Sunday, May 27, 2012

Not avoiding the I


The following poem (which may yet go through some further revisions) is based around the idea of starting each line with the letter that the previous line ended with...I've only cheated once, I think, in the second half.  (To my surprise, the poem neatly sorted itself out into two halves of twenty lines each.) 

It also alludes to the idea of limiting yourself to a single vowel, but that's beyond me at this stage of my career.  However, two writers who've done work in this way, Georges Perec, and Christian Bök, both get a look in[that's Bök in the photo].  Christian Bök was apparently named as a newborn, 'Christian Book,' but altered the spelling of his surname to avoid 'unseemly confusion with the Bible.' 

Not avoiding the I

‘You forbid yourself use of a vowel,
legislatively avoiding every I -
if possible.’ However, this poem
makes no attempt to avoid that letter,
rapidly realising that too many words
solidly take their place only because
each one has an I in it.  And
don’t let it imply that I’m referring
generatively to the first person pronoun;
no, I definitely mean the letter itself,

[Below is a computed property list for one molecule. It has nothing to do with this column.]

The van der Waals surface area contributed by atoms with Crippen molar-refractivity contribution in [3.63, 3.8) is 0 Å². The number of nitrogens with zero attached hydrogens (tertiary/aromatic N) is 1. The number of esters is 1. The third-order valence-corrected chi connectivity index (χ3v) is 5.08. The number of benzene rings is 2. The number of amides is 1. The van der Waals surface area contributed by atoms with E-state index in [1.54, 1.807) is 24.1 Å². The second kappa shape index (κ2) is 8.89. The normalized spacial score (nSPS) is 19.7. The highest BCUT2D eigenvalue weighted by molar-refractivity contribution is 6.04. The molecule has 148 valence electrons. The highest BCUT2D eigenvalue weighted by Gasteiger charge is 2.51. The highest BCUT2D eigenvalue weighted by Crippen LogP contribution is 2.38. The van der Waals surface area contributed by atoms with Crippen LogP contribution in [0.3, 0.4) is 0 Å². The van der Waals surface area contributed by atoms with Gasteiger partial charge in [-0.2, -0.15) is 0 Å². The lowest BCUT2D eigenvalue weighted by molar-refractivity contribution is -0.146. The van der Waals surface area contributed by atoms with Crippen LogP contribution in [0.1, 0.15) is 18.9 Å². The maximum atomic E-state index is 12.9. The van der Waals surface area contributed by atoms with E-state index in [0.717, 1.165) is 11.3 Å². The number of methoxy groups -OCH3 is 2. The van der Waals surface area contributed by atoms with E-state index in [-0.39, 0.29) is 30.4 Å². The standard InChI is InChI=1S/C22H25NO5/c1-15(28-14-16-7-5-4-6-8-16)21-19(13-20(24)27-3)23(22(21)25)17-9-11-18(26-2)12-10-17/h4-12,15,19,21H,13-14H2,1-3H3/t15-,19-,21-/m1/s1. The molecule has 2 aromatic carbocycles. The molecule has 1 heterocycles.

furnishing space for definitely or
realising, words that without those
eyes (as they sound) would come straight
to a halt. Definitely would sound
dismal as though missing the
echoing roof of the mouth, or
realising would struggle to be
even a fragment of itself, the mutter of
fatheads incapable of voicing the
exalted English language. 

Such restriction inhibits stiffly;
you amplify, in individual lines, utility,
intensifying I increasingly until as
sky far as the I can see a diatribe of that
third vowel swimmingly impinges, and
dismisses different vowels, so that
the I who’s hardly there in ‘in’ sees
some of what you’re up to, grows boastful,
latterly insists on an univocalic spirit.
This is soon declined by vowels impartial,
leniently none reminding I of Perec’s
singular E-voided novel,
La Disparition, or the Perec
counterparting work Les revenentes where
E appears alone.  And lonely.
Yet think, too, you vowels, of Christian
- nee Book (too close to biblical) - Bök
kindly offering his univocalic
cinque-chaptered Eunoia, where
each holy vowel receives pre-eminent place.


Note, though Eunoia is supposedly the shortest word in the language containing all the vowels, (it means beautiful thinking), it's (possibly) been superseded by Iouea, not only a shorter word, but one that still manages to have four syllables.  There's a delightful article about the word, which relates to a fossil sponge, and has a New Zealand connection.  The word was invented by M. W. de Laubenfels, but the name for the particular sponge may have been replaced by a newer name.  


Thursday, May 24, 2012

Zen Poem